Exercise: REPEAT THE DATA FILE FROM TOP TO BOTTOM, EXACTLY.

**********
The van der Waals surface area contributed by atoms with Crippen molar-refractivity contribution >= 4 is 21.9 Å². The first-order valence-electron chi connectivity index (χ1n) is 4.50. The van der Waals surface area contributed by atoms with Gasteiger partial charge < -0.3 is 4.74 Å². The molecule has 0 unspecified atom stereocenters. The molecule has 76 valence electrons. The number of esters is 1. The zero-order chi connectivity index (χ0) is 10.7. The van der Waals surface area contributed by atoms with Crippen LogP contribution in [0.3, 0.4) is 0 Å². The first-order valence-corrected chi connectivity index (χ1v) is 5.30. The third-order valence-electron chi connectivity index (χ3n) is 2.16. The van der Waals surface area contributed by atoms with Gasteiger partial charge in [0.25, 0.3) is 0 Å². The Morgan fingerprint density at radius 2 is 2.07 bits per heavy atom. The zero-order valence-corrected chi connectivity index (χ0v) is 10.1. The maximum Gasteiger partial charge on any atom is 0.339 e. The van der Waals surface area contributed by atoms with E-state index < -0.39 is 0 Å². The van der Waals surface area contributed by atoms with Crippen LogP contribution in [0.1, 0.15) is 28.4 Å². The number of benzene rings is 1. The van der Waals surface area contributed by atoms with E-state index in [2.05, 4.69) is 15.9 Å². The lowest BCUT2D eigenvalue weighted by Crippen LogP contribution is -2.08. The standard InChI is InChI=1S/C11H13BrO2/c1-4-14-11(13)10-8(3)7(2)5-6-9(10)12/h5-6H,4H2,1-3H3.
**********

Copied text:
The van der Waals surface area contributed by atoms with Crippen molar-refractivity contribution >= 4 is 21.9 Å². The first-order valence-electron chi connectivity index (χ1n) is 4.50. The van der Waals surface area contributed by atoms with Gasteiger partial charge < -0.3 is 4.74 Å². The molecule has 0 unspecified atom stereocenters. The molecule has 76 valence electrons. The number of esters is 1. The zero-order chi connectivity index (χ0) is 10.7. The van der Waals surface area contributed by atoms with Crippen LogP contribution in [0.3, 0.4) is 0 Å². The first-order valence-corrected chi connectivity index (χ1v) is 5.30. The third-order valence-electron chi connectivity index (χ3n) is 2.16. The van der Waals surface area contributed by atoms with Gasteiger partial charge in [0.25, 0.3) is 0 Å². The Morgan fingerprint density at radius 2 is 2.07 bits per heavy atom. The zero-order valence-corrected chi connectivity index (χ0v) is 10.1. The maximum Gasteiger partial charge on any atom is 0.339 e. The van der Waals surface area contributed by atoms with E-state index < -0.39 is 0 Å². The van der Waals surface area contributed by atoms with Crippen LogP contribution in [0.1, 0.15) is 28.4 Å². The number of benzene rings is 1. The van der Waals surface area contributed by atoms with E-state index in [2.05, 4.69) is 15.9 Å². The lowest BCUT2D eigenvalue weighted by Crippen LogP contribution is -2.08. The standard InChI is InChI=1S/C11H13BrO2/c1-4-14-11(13)10-8(3)7(2)5-6-9(10)12/h5-6H,4H2,1-3H3.